On Thursday night, I finished the first draft of a short story, and just as 20 years ago when I started writing fiction, I feel a thrill. I printed out a copy, wrote the date on it, and slipped it in my “Short Fiction” file folder that is 3-inches thick with drafts and revisions, pieces in varied stages of development.
As someone who loves running, I for many years had a bitter disposition towards walking. Walking (instead of running) was a kind of cheating, not “real” exercise, at least not compared to running several miles.
My friends know me well enough not to ask if I’ve seen a recent movie, or really any movie. My lack of movie-watching, however, is not a part of some anti-movie mindset. If people ask why I don’t watch movies, my answer is not quite what they expect: I get bored and restless. I suspect they assume (correctly) that I prefer books, and that my preference is the primary reason why I watch so few movies.
I tell my creative writing students that the writing life is as much about “trade-offs” as it is about anything else. You have to give up other pursuits to write seriously. You will have to sacrifice other interests. I suspect that this message is offensive and too radical, even to my students who dream of writing “full time.”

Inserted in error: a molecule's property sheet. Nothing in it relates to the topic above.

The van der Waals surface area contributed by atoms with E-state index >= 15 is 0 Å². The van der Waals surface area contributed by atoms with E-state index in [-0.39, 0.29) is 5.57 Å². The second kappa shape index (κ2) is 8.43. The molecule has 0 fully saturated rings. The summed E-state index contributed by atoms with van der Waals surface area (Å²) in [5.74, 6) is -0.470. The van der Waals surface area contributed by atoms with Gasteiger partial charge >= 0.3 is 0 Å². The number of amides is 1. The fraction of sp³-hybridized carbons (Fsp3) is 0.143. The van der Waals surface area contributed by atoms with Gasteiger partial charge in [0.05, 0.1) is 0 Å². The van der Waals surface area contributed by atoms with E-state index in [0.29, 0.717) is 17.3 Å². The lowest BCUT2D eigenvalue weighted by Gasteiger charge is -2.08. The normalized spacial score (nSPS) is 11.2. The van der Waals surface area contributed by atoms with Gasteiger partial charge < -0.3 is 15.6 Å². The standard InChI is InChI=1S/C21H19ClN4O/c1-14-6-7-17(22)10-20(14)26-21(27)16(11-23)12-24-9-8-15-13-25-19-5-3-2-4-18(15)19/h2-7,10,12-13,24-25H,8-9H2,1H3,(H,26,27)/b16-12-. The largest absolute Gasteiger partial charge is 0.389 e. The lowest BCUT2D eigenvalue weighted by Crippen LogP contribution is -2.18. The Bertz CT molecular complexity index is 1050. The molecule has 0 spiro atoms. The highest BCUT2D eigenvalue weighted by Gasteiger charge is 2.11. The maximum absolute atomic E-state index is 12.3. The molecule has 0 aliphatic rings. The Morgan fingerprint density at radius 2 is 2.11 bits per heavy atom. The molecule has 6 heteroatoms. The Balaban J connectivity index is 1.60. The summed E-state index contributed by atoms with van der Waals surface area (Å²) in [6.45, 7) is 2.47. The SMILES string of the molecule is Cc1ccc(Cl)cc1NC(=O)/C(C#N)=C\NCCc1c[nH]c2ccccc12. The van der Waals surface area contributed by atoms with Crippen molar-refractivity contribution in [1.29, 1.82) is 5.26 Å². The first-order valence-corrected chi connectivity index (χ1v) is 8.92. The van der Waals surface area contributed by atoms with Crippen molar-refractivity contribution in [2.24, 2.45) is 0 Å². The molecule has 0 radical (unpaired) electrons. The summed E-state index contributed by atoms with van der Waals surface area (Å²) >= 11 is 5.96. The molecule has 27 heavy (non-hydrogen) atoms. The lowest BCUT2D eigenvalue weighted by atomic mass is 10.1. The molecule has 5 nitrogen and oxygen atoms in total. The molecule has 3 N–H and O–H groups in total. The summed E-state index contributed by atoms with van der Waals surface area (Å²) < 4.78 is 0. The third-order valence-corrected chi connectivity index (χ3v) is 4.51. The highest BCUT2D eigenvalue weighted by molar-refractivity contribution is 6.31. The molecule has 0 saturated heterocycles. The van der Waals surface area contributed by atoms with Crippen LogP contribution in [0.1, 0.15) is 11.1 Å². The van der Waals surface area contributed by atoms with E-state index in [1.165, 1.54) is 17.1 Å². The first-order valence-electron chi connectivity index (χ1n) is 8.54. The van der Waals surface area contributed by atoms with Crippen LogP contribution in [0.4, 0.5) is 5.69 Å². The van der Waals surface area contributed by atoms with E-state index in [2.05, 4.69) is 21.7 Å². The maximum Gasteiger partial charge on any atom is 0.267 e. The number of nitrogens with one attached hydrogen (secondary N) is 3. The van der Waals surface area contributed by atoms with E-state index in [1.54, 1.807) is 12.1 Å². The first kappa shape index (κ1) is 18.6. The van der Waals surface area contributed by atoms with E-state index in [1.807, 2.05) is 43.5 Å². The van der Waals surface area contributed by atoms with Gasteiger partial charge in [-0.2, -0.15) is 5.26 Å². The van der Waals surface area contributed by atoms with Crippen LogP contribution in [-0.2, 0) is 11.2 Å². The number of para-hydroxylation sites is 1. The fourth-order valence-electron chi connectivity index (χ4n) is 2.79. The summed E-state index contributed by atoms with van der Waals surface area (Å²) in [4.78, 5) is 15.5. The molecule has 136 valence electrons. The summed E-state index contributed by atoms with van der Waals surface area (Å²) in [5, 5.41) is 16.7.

When I was younger, I could pursue all of my interests, or so it seemed. As I’ve aged, I’ve learned that some tough choices are necessary. I can’t pursue everything I’m interested in. For one, I have a full-time job, I have a wife, I have two elementary-aged kids. Add in a number of other roles I play.
Three Saturdays prior, autumn arrived, my favorite time of the year. I awoke to rain, and the temperature hovering around 70. The higher temperature and humidity had finally broken, at least for a weekend.